I always work out a couple ideas....well, maybe more than a couple ideas.......before starting the actual work, then using all the various parts...........the actual fuselages, wing panels, and horizontal stabs..............I fine tune the construction in the process during the build.

              To Steve's point the additional height is very helpful as I have already lost way too many brain cells at this point in my life lol

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              • #8
                I picked up the trailer on the way home from a week long course.

                It pulls extremely well, very similar to how my other trailer felt when driving. Admitedly it is rather empty right now and will have a bit more weight once it is completed.

                I was able to spend the day working on the start of the outfitting. First step was to set up the sliding bed for the base of the trailer.

                I thought this would be pretty straight forward and only take a couple hours...........hmmmmmm..........a bit longer than that.

                The slding rack is from SlideMaster, it is a 24" wide by 9' long extension rack that is very substantial. It can slide out to very close to its full length. It is set inside the trailer in the picture below. I spent some tim deciding on how I will use the right side access door and the slide is positioned to the left so there is space for a 15" deep cabinet that will be constructed to hold various equipment and supplies (very similar to the previous trailer, but this will be fully enclosed this time).

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                I attached the slding rack to the trailer floor using 3/8" bolts through the floor, with fender and standard washers and nylon insert stainless steel lock nuts. It should stay in place well.

                The next step is to make the plywood bed for the sliding rack. I decided to use 3/4" ply instead of 1/2" or 5/8" based on the overhang on the right for the cabinet spacing.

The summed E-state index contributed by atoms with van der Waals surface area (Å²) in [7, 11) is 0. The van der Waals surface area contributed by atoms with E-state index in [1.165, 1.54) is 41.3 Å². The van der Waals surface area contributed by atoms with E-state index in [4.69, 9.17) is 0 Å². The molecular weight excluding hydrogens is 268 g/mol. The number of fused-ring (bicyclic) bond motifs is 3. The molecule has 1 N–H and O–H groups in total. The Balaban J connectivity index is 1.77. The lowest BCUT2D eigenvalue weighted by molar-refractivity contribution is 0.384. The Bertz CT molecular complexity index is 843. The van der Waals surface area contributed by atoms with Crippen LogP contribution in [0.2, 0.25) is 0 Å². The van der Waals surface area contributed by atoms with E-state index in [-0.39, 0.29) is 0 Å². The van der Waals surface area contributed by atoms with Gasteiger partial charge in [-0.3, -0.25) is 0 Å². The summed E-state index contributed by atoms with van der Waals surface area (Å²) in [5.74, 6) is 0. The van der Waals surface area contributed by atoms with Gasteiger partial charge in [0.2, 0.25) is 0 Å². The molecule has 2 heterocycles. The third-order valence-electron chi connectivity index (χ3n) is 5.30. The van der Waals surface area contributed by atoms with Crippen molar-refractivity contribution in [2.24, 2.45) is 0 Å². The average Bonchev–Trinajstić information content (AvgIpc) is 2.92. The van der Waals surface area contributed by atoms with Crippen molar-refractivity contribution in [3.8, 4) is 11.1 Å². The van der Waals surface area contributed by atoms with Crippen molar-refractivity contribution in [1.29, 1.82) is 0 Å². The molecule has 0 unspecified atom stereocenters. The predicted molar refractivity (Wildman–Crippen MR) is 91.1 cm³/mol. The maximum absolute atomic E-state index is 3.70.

The trailer has an inside length of about 11' 8" so 2 sheets of plywood were used. The long sheet (8' length) is in the forward position and the shorter 3' 7" section is in the back.

                These were cut to about 41 1/2" to fit through the rear door with about 1/4" spacing on each side. The plywood is attached with 5/16" machine bolts that are flush with the surface when screwed down. I drilled and tapped into the metal framework of the slding rack at the attachment points. There are 4 rails spaced from the front to the rear for this, with 2 bolts per rail.

                So, here is what it looks like with the base installed, both locked in place inside as it would be for travel and also extended for getting things in and out of the trailer: (the cutout in the upper right corner is for the equipment and parts cabinet that will be installed once I figure out how to fit everything in place).

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                I started trying some ideas of having 5 of my fuselages on the base. I'm not sure that is the way that will work best, but I can move things around and see what might be the best fit for everything (the faom is only for setting the fuselages down for an idea of sied by side spacing, this is not how they will be set for travel):

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                Ultimately I want to be able to bring along 4 - 6 sailplanes and also a towplane. My thought is to have an upper area where the wing panels, tip panels, stabs, and the Bidule 170 fuselage. Keeping the lower area for the sailplane fuselages.

                Ultimately the sailplane fuselages will be put on their own holders similar to what Len has done with his. I found various diameters of PVC pipe form 2' up to 12". I plan on making 6" to 12" sections of the various diameters and have a dense foam bed attached to the section. The sections are then attached to the plywood base and set for each of the sailplanes individually. They will use velcro straps to secure the fuselage. This should eb secure and also minimize the amount of space required for each airframe in the end.

                At this point I am still thinking about many possible ways of getting everything in. There is quite a bit of space and I want to utilize it as effectively as possible.

                It will probably be a couple days for me to try some ideas out before finalizing the configuration.
                Last edited by BobM; 07-10-2016, 03:10 AM.

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                • #9